Bos. Koan 25 from the Book of Serenity
One day Yanguan called to his attendant, “Bring me the rhinoceros fan.”
The attendant said, “The fan is broken.”
Yanguan said, “If the fan is broken, then bring me back the rhinoceros!”
The attendant had no reply.
Zifu drew a circle and wrote the word ‘rhino’ inside it.
This is one of my favorite instructions for Zen. At first read, the koans are somewhat obscure but as you work with them, and as they get unpacked by a teacher, I find that they become images of instructions stronger than words.
Let’s start with the first two sentences. A teacher asked the Jisha, or attendant, to bring him his fan. The attendant replied, “the fan is broken.” The teacher’s request cannot be satisfied. “The fan is broken” has become for me a strong image of the first Noble Truth – that life has dissatisfaction or suffering built into it. This is what I understand about Samsara – the wandering-in-circles world or the world of form and appearance. In the world of Samsara, everything is inherently broken. "Inherently" means that because of birth, there is always death. Because of gain, there is always loss. We cannot escape pain, loss, failure and blame. Each dharma or each moment, has built into it, its decline and loss. So, Samsara is ALWAYS broken. We cannot grapple with life and end up satisfied. We have to face our death, one way or the other.
I first became aware of this idea through Pema Chodron’s teaching in the ‘90’s. I learned through her what Trungpa Rinpoche used to say - that “unrequited love is the heart of the world.” That was the last thing I wanted to hear. I really wanted to hear that through spiritual life I could transcend the pain and dissatisfaction of my life. I began to practice digesting the teaching that form life is inherently broken. The fan is broken.
If the fan is broken, how can we successfully live our life? How can we successfully fan ourselves and perform life’s functions? That is the deep question of practice.
The teacher answered, “Then bring me the rhinoceros!”
What does this mean? Of course, the attendant can’t bring him the “real” rhinoceros! That rhinoceros was killed in the process of obtaining the tusk. In the twenty-first century, killing animals for their tusks is illegal and unacceptable. But in the 800’s, when this story was told, this was quite common place. People had ivory fans or ivory holders for fans. To explore this koan, I think we have to go underneath the difference in our cultures, and allow the mind to digest the metaphor of bring me the rhinoceros.
Bring me the rhinoceros, for me, is an image for bring me that which created the tusk, bring me the source of life. Are you in contact with the mystery of life and its wholeness and completeness, which is expressed in each moment? This dynamic wholeness is anything but broken. It is life itself, including birth and death, coming and going etc. Through meditation and practice we can begin to discover that which dynamically works with form, but is also empty of formed existence.
In the introduction to the koan it says:
Oceans of lands without bound are not apart from right here: the events of infinite aeons past are all in the immediate present.
These oceans of lands without bound are simultaneously arising with all the forms that are whole or broken. This is called co-arising in Buddhist vernacular. It means to be connected even in the midst of the events of our life and the appearance of each moment, with the whole dynamic working of the universe and life.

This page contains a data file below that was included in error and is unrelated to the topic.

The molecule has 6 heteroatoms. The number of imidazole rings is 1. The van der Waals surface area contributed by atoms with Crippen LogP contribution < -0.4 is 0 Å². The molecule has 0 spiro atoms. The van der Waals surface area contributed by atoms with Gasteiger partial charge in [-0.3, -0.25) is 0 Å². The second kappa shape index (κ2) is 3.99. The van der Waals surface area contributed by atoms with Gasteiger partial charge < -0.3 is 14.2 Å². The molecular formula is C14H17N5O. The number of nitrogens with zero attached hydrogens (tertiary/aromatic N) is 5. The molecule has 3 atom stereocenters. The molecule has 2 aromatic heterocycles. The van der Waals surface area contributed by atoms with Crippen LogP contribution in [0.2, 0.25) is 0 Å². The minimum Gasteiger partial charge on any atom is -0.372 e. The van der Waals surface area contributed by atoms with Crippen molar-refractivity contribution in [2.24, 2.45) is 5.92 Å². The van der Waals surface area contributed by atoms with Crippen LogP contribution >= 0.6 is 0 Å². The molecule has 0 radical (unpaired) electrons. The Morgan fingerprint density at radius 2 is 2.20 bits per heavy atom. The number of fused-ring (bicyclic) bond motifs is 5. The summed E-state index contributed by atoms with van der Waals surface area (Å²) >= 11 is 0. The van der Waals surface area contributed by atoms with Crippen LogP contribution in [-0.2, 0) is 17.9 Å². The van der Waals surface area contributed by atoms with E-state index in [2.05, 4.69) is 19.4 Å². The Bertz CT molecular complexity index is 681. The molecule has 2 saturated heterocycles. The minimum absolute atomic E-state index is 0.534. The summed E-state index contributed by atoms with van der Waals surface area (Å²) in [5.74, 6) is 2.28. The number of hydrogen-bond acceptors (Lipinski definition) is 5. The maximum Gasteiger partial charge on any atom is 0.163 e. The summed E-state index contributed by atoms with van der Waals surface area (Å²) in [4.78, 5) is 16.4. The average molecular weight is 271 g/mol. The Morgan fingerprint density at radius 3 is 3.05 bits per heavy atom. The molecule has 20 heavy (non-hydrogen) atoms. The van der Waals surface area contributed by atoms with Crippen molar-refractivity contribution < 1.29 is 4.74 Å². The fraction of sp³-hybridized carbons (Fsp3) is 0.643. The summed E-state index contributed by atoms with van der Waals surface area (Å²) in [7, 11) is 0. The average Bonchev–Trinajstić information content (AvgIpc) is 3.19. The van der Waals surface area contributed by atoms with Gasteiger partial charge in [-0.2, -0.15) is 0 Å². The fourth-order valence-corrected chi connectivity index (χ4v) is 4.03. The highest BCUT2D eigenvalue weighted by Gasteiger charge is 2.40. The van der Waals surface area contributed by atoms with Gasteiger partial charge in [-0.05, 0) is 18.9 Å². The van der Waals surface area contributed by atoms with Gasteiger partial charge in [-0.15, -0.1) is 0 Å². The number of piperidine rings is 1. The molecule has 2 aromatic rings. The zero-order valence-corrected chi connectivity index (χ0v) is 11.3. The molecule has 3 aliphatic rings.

Thich Nhat Hanh suggest that this understanding goes beyond our concepts of life.
Beyond the Eight concepts:
Birth and death
Permanence and dissolution
Coming and going
One and many
And allows our understand to grapple and experience the Eight No’s:
No birth, no death
No permanence, no dissolution
No coming, no going
No one, no many.
With this understanding of the source, are we able to express that vitality in each moment of our activity. Can we bring forth the rhinoceros or the source of life?
We don’t know if the attendant’s silence was an alive silence like Vimalakirti’s silence of interconnection with the whole, or if his silence was the dumbfounded response of a student trying to answer from his discriminative thinking? Maybe that’s a question we can ask ourselves in our everyday life. Is this action connected to the whole dynamism of life or am I lost in the routine of my life and somewhat dead?
I love Zifu’s response. He responded in an action. This is one of the most important of our practices. As Dogen would say, “Just do it”. Bring your practice to life in your actions. I wanted to feel what it would be like to draw a circle and write “rhino” in the center. So I did it.
This was a very alive action. It was a “doing” of the coming together of the thought or word and the action of dynamism.
I also found it ironic that he uses a "word" “rhino” inside his circle. If we do not understand that every form, every thought, every dharma is included in the mystery, we have a tendency to say that thought or word is not “it”. That words and the mind take us away from suchness or the source. We might consider them a blocking hindrance. But this is again an example that EVERYTHING is Buddha, including our discriminative thought, our language and our actions as human being.
I like that all the essential instructions for a zen life are included in this koan.
· Understand the suffering of human life, the first noble truth
· Find the suchness or source in each moment
· Take an action that is dynamic and appropriate to the moment.
I put a capping verse together:
Teardrops of brokenness
For our thoughtful expectations of wholeness
Destruction inherent in each moment’s arising
Feel the source in the circle of talk
No coming, no going.